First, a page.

A majority of construction-caused natural gas line ruptures in Arlington occur despite excavators calling Miss Utility to locate underground utility systems prior to digging, according to the latest figures.
For fiscal year 2015, Washington Gas, the local gas utility that serves Arlington, reported 48 incidents of damage to its gas distribution system in the county. Of these incidents, 73% were caused by excavators, and, of those, 63% occurred despite the contractors calling Virginia 811, the state’s Miss Utility call center, prior to excavation, the utility said.
As recently as late July, a gas leak was reported on S. Fillmore Street in an Arlington neighborhood with a mixture of single family homes, duplexes and apartment complexes. Four blocks were shut down after the gas began to leak out. Reports suggested a construction crew working on the sidewalks ruptured a 3/4-inch gas line.
Digging damage to other underground utility systems like water mains and fiber optic cables also are common, though statistics on those incidents were not immediately available. Because of the combustibility of natural gas, utilities are required by the state of Virginia to keep records on gas line ruptures.
(ARLnow.com has reported on dozens of excavation-related water main breaks and gas leaks over the past 6.5 years.)
Employees with Arlington County’s water and utilities division ruptured a water main on Aug. 30 as they were doing excavation work on a residential street to connect a new water pipe to a house undergoing major renovations, causing an eight-hour water outage in the Highland Park-Overlee Knolls neighborhood.
The rupture occurred even though surveyors had come to the 22nd Street N. site prior to the excavation work to spray paint yellow, blue and other colors marking where underground utility systems were located.
The markings showing the location of the underground water main that serves a portion of the neighborhood were not accurate, according to county workers at the scene. The colors indicating the existence of an underground water line appeared to be at least three feet from where the water main was actually located.
Frustrated by the water main rupture, the workers complained that the mapping of underground utility systems is routinely inaccurate. Arlington County uses a contractor, Double H. Locates LLC, for locating and marking of the county’s water mains, sanitary sewers, storm sewers and county fiber optic lines prior to excatvation. For natural gas lines, Washington Gas contracts with UtiliQuest. Double H. Locates did not return calls for comment about the water main rupture.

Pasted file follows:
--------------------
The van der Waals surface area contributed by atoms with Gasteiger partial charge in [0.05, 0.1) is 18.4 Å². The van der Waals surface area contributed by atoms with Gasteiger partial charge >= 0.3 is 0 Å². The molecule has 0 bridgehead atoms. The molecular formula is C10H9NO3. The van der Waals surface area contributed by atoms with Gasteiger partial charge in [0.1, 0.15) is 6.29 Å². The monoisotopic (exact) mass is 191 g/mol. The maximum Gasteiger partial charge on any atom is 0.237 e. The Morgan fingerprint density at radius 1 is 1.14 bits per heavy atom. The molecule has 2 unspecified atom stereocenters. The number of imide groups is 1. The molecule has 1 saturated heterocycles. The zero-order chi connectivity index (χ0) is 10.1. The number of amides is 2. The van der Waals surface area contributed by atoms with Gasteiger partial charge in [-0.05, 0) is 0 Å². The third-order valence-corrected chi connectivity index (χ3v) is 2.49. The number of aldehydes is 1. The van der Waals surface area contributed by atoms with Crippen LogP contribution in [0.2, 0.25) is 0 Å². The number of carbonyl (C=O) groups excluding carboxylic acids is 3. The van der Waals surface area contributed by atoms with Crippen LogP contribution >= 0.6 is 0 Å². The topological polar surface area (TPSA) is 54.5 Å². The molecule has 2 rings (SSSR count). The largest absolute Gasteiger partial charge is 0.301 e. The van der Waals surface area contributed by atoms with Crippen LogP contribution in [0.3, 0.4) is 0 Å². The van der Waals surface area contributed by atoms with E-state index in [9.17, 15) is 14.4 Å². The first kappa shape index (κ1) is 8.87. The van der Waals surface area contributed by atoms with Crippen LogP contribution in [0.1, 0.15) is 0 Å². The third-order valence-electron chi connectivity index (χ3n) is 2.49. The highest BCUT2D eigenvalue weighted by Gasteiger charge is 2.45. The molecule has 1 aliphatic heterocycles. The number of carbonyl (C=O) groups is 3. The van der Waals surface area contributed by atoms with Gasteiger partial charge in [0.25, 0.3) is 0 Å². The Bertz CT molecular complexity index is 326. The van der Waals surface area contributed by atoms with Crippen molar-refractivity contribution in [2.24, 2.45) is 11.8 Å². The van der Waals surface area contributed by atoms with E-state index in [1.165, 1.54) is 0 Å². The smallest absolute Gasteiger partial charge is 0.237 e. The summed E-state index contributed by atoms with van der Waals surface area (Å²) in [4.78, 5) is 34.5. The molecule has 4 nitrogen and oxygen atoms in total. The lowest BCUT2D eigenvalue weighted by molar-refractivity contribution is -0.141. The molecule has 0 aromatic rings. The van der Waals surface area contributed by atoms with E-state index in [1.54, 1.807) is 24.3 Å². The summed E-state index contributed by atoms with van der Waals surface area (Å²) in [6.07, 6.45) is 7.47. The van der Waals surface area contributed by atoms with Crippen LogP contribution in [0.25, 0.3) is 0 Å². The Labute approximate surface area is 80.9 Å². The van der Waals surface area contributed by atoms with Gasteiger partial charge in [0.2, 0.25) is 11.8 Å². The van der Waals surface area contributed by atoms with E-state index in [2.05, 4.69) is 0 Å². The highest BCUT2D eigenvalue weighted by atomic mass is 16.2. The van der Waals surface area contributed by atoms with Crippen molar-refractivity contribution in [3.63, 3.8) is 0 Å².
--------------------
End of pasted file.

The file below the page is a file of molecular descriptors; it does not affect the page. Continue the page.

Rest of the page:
“Most of the time our markings are accurate, but occasionally there are errors,” Arlington County Chief Support Engineer Dave Hundelt said about the water main damage. “We need more time to investigate this particular instance, but if we hit a utility that was marked, mismarked or unmarked we report it to that utility company and work with them to coordinate repairs to our respective utilities to get customers back in service as soon as possible.”
The science of locating underground utility systems using remote-sensing instruments and maps provided by utilities remains very challenging, even for the best firms, according to Michael Maguire, president of Accurate Infrastructure Data Inc., a Baltimore-based company that provides underground utility investigation, subsurface utility engineering, surveying and mapping services.
These locator companies recognize their work is not foolproof.
“The underground is a complex environment,” Maguire said. “The congestion of underground utilities or the weakness of the conductor that represents the underground utility line can lead to less-than-fully accurate locations. Even under the best of circumstances, with the most diligent practitioners in the field, you can get misled. You can get fooled and end up with a location that’s not a correct depiction of where the utility actually exists. There are those practitioners who are perhaps less careful.”
Excavators are reminded constantly to call Miss Utility before digging. The call center will notify utility companies when excavation work is proposed in the vicinity of their utility system and then each utility has the responsibility to send out surveyors to locate and mark the utilities on the ground.
Arlington County is a member of Virginia 811, a not-for-profit organization created by Virginia’s utilities. Virginia 811 has more than 600 utility members, as large as Verizon and Dominion Virginia Power and as small as water utility systems with only 20 or 30 customers.
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